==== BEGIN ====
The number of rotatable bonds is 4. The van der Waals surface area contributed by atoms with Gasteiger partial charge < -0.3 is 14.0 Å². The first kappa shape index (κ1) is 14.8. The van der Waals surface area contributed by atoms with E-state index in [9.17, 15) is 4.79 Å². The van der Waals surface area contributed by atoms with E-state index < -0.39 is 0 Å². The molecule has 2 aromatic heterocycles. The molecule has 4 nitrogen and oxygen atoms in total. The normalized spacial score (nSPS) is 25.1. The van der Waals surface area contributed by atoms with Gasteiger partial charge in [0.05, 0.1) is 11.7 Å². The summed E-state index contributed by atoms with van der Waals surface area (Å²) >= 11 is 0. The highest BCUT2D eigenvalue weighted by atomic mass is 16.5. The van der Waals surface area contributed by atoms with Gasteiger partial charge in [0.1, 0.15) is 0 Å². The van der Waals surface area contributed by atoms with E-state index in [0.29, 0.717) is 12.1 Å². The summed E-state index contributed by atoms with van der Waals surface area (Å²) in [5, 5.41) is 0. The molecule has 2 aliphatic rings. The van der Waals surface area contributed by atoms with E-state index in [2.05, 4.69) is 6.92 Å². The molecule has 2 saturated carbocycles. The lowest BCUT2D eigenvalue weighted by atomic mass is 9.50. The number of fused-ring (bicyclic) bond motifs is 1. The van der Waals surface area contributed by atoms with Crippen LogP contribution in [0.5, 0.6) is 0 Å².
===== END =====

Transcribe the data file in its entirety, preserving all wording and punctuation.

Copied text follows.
The number of rotatable bonds is 4. The van der Waals surface area contributed by atoms with Gasteiger partial charge < -0.3 is 14.0 Å². The first kappa shape index (κ1) is 14.8. The van der Waals surface area contributed by atoms with E-state index in [9.17, 15) is 4.79 Å². The van der Waals surface area contributed by atoms with E-state index < -0.39 is 0 Å². The molecule has 2 aromatic heterocycles. The molecule has 4 nitrogen and oxygen atoms in total. The normalized spacial score (nSPS) is 25.1. The van der Waals surface area contributed by atoms with Gasteiger partial charge in [0.05, 0.1) is 11.7 Å². The summed E-state index contributed by atoms with van der Waals surface area (Å²) >= 11 is 0. The highest BCUT2D eigenvalue weighted by atomic mass is 16.5. The van der Waals surface area contributed by atoms with Gasteiger partial charge in [0.1, 0.15) is 0 Å². The van der Waals surface area contributed by atoms with E-state index in [0.29, 0.717) is 12.1 Å². The summed E-state index contributed by atoms with van der Waals surface area (Å²) in [5, 5.41) is 0. The molecule has 2 aliphatic rings. The van der Waals surface area contributed by atoms with E-state index in [2.05, 4.69) is 6.92 Å². The molecule has 2 saturated carbocycles. The lowest BCUT2D eigenvalue weighted by atomic mass is 9.50. The number of fused-ring (bicyclic) bond motifs is 1. The van der Waals surface area contributed by atoms with Crippen LogP contribution in [0.5, 0.6) is 0 Å².